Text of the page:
Refrigerant Management Regulations in 2019-2020: What Should Companies Do Next?
With the EPA section 608 regulations coming in 2019 and 2020, refrigerant management is a hot topic of discussion for many facilities and operations professionals.
As of January 1st, 2019, all organizations with systems containing 50 lbs. or more of refrigerant are now exposed to new regulations. Organizations that have not already acted on these new guidelines are at risk for up to a $37,500-dollar-per-day fine for each non-compliant system—as well as mandatory upgrades of equipment—not to mention years of follow-up audits.
We interviewed Mike Parks, SVP of IoT Strategy at Accruent, on the topic of the EPA section 608 guidelines, asking him to share his expert opinion on the regulation changes and how companies should take action.
Check out the video here:
Key interview takeaways.
Lower Leak Rate Thresholds
Leak rates must be lowered across all categories of refrigerant, including comfort cooling, commercial refrigeration and industrial process refrigeration.
Comfort cooling needs to be reduced from a 15% annual rate to 10%, industrial refrigeration from 35% to 30% and commercial from 35% to a much lower 20%, according to "Revised Section 608 Refrigerant Management Regulations". Commercial refrigeration not only assumes the biggest percent drop, but they are the most exposed to having multiple systems of 50 lbs. or more.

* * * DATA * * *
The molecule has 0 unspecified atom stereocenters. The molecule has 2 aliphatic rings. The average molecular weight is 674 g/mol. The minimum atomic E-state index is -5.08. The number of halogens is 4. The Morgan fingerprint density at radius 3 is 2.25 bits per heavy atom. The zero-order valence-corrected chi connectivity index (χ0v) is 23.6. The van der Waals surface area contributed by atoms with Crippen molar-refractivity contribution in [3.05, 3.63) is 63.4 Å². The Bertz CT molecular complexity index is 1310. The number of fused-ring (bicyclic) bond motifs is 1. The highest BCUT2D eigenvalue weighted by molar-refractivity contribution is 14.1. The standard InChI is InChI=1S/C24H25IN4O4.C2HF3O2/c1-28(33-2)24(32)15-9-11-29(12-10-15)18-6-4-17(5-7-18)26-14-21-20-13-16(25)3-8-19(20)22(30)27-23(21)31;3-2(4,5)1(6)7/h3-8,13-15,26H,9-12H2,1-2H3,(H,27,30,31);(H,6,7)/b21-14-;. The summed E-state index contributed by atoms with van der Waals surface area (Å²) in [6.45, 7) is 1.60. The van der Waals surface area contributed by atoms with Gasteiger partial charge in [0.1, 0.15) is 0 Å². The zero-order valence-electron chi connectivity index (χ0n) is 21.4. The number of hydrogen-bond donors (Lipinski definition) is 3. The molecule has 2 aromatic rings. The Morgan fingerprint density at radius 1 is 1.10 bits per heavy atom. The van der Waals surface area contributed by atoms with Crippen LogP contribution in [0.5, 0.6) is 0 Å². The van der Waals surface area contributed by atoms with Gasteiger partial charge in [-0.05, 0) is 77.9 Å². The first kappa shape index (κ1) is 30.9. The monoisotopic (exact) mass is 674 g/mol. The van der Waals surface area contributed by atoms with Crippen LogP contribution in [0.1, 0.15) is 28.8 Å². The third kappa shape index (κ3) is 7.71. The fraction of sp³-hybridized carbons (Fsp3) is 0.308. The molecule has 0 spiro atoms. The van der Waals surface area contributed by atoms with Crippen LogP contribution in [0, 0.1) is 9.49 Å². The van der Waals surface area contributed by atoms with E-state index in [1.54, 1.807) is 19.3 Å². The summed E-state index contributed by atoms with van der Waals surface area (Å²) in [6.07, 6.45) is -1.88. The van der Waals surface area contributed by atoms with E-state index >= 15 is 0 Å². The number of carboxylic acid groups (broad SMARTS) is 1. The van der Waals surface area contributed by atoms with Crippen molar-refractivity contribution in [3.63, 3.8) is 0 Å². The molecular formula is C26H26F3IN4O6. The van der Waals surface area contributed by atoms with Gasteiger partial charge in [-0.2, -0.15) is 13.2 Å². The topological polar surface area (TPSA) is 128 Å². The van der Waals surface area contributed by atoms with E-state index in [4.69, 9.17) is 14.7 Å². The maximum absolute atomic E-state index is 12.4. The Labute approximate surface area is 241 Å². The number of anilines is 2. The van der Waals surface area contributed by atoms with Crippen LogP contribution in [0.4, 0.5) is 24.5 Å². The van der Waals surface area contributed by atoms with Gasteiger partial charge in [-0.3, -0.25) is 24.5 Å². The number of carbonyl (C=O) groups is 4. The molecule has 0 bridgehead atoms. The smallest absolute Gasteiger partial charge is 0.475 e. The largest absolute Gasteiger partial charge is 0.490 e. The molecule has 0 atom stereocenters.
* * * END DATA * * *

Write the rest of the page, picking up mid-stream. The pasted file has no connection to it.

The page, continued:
Track All Efforts Related to Maintaining Leak Rates
The new regulations also require operators to track all efforts related to maintaining a system’s sub-threshold leak rate.
Any system that hits the 125% leak rate in a calendar year is required to be self-reported to the EPA, along with any and all documentation related to work done on that system. That report is to be shared with the EPA by March 1st of the following year. The first year this is mandatory is 2020 for all 2019 data starting from January 1, 2019.
The new guidelines introduce immediate and periodic leak inspections to verify systems are back to sub-threshold leak rates.
Depending on the size of the system, operators are subject to an annual or quarterly inspection to verify that systems have been properly maintained and not leaked further beyond the equipment type threshold. 50 to 500 lbs. systems require annual inspections as soon as they hit their threshold and any system over 500 lbs. will require quarterly inspections.
Inspections can cease once a system has stayed below the leak rate for a 12-month cycle. This should add operational discipline to track and inspect individual system across multiple sites, banners or geographical locations on time.
In 2019, tracking leak rates and refrigerant gasses is crucial to avoiding crippling fines and penalties, regardless of what changes come from the current or future administrations. In order to be properly armed for the future, you need a system that will help you track technician certification, chronically leaking appliances and provide comprehensive reporting across your enterprise.
For more information about leak rates across grocers, check out our infographic.